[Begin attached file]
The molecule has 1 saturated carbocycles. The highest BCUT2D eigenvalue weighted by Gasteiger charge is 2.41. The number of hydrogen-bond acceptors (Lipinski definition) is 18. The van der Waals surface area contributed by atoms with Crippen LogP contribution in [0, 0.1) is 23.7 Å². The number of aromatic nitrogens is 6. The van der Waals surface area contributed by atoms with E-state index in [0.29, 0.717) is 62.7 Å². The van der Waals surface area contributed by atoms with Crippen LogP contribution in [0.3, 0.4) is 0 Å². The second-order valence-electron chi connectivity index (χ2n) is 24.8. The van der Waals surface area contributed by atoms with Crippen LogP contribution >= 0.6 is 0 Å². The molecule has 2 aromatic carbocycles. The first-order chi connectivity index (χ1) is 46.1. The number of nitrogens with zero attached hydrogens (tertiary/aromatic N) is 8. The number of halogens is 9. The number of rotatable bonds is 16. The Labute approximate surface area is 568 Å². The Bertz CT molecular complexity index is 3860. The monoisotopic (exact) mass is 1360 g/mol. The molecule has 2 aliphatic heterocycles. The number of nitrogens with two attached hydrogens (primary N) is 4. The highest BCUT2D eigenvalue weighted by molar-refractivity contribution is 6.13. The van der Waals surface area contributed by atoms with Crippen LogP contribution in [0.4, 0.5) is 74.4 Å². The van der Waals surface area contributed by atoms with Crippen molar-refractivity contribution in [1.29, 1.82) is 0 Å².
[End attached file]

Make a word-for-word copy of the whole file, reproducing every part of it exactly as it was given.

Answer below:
The molecule has 1 saturated carbocycles. The highest BCUT2D eigenvalue weighted by Gasteiger charge is 2.41. The number of hydrogen-bond acceptors (Lipinski definition) is 18. The van der Waals surface area contributed by atoms with Crippen LogP contribution in [0, 0.1) is 23.7 Å². The number of aromatic nitrogens is 6. The van der Waals surface area contributed by atoms with E-state index in [0.29, 0.717) is 62.7 Å². The van der Waals surface area contributed by atoms with Crippen LogP contribution in [0.3, 0.4) is 0 Å². The second-order valence-electron chi connectivity index (χ2n) is 24.8. The van der Waals surface area contributed by atoms with Crippen LogP contribution >= 0.6 is 0 Å². The molecule has 2 aromatic carbocycles. The first-order chi connectivity index (χ1) is 46.1. The number of nitrogens with zero attached hydrogens (tertiary/aromatic N) is 8. The number of halogens is 9. The number of rotatable bonds is 16. The Labute approximate surface area is 568 Å². The Bertz CT molecular complexity index is 3860. The monoisotopic (exact) mass is 1360 g/mol. The molecule has 2 aliphatic heterocycles. The number of nitrogens with two attached hydrogens (primary N) is 4. The highest BCUT2D eigenvalue weighted by molar-refractivity contribution is 6.13. The van der Waals surface area contributed by atoms with Crippen LogP contribution in [0.4, 0.5) is 74.4 Å². The van der Waals surface area contributed by atoms with Crippen molar-refractivity contribution in [1.29, 1.82) is 0 Å².